• care coordinator (as determined by MDT members)*
  • medical oncologist*
  • pathologist*
  • radiologist*
  • surgeon*
  • nurse (with appropriate expertise)*
  • radiation oncologist*
  • social worker*
  • clinical trials coordinator
  • dietitian
  • GP
  • psychologist
  • nuclear medicine physician
  • occupational therapist
  • specialist palliative care team member(s)
  • pharmacist
  • physiotherapist
  • psychiatrist
  • rehabilitation physician
  • speech therapist.

* Core members of the MDT are expected to attend most MDT meetings either in person or remotely.

Treatment options for all newly diagnosed patients should be discussed in an MDT meeting before beginning treatment. The level of discussion may vary depending on both the clinical and psychosocial factors.

There may also need to be a review of existing treatment plans for patients who have been discussed previously.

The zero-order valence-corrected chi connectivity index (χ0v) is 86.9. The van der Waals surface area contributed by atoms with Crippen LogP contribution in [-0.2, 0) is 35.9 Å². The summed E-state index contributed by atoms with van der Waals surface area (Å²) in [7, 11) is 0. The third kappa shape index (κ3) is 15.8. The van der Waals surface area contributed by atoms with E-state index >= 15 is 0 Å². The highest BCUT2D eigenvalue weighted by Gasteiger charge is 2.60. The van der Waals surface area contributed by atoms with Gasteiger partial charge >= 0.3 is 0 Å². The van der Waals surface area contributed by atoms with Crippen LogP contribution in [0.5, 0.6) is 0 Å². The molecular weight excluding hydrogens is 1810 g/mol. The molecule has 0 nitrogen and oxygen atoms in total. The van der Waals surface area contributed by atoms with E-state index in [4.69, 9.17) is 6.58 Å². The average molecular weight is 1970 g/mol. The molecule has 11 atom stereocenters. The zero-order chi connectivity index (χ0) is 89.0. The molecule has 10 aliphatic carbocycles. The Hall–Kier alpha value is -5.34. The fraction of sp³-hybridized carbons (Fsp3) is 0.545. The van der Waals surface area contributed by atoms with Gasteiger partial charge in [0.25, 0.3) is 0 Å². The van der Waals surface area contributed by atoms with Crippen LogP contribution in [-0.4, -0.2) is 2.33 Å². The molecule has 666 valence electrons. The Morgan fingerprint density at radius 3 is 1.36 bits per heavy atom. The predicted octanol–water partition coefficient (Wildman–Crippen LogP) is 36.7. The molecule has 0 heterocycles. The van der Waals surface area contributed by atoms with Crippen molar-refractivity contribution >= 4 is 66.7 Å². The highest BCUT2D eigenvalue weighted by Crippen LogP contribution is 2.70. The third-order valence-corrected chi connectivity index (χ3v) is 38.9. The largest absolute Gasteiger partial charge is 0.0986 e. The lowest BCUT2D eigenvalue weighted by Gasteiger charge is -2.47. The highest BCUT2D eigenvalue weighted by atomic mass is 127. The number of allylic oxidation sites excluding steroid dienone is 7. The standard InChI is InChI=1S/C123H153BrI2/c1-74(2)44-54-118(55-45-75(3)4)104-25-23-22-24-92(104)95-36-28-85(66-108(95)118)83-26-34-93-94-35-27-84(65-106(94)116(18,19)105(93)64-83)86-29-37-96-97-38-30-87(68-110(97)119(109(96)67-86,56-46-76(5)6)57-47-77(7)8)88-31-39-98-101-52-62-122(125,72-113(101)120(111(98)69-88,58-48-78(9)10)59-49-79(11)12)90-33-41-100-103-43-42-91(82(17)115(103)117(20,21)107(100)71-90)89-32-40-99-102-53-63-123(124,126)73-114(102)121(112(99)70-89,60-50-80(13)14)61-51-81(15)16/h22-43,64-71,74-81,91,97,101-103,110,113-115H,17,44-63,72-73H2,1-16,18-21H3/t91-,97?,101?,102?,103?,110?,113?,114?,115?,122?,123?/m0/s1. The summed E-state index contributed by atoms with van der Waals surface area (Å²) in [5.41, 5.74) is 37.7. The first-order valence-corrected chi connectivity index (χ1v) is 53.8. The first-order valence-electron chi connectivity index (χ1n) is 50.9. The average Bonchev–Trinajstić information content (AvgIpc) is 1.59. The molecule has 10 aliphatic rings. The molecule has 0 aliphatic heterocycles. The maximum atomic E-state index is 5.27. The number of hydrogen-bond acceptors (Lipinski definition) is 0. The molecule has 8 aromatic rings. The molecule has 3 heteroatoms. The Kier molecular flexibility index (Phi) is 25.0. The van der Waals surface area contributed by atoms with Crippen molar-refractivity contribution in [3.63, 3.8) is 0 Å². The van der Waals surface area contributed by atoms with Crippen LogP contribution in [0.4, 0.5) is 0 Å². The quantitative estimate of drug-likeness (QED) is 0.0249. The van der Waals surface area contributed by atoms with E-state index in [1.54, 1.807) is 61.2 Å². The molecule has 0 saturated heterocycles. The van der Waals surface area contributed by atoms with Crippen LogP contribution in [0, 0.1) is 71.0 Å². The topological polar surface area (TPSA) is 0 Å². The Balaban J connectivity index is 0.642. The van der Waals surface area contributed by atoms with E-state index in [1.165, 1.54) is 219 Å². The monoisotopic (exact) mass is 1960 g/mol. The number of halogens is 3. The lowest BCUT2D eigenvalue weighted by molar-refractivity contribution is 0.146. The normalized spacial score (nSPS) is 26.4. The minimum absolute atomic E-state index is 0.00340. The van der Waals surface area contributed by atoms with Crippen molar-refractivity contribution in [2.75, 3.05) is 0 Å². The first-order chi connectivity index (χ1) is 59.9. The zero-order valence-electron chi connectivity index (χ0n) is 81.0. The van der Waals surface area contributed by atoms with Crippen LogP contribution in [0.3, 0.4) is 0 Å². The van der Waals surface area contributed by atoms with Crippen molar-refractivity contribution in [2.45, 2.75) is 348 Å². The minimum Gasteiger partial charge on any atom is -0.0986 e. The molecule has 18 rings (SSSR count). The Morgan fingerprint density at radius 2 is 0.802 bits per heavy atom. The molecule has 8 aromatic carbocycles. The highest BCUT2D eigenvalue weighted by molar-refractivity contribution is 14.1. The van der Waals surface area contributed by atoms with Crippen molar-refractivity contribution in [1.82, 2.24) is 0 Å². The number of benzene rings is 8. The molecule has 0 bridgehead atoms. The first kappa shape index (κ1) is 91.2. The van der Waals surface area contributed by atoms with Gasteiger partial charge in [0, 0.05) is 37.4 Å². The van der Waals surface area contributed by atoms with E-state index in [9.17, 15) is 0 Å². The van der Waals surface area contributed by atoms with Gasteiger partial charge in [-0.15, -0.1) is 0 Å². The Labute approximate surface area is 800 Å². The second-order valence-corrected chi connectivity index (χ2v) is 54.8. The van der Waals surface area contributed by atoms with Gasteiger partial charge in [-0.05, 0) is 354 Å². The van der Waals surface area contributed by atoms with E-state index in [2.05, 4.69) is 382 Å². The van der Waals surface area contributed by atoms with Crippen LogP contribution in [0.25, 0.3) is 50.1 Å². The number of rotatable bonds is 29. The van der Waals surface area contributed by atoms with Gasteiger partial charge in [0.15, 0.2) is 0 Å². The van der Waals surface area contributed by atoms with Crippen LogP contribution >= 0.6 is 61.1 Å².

Results of all relevant tests and imaging should be available for the MDT discussion. The care coordinator or treating clinician should also present information about the patient’s concerns, preferences and social circumstances at the meeting (Department of Health 2007a).

Participation in research and/or clinical trials should be encouraged where available and appropriate.

  • Australian Cancer Trials is a national clinical trials database. It provides information on the latest clinical trials in cancer care, including trials that are recruiting new participants. For more information visit the Australian Cancer Trials website.

Cancer prehabilitation uses a multidisciplinary approach combining exercise, nutrition and psychological strategies to prepare patients for the challenges of cancer treatment such as chemotherapy, immunotherapy and radiation therapy.

Evidence indicates that prehabilitation of newly diagnosed cancer patients prior to starting treatment can be beneficial. This may include conducting a physical and psychological assessment to establish a baseline function level, identifying impairments and providing targeted interventions to improve the patient’s health, thereby reducing the incidence and severity of current and future impairments related to cancer and its treatment (Silver & Baima 2013).

Medications should be reviewed at this point to ensure optimisation and to improve adherence to medicines used for comorbid conditions.

Where appropriate, fertility issues should be reviewed with the patient.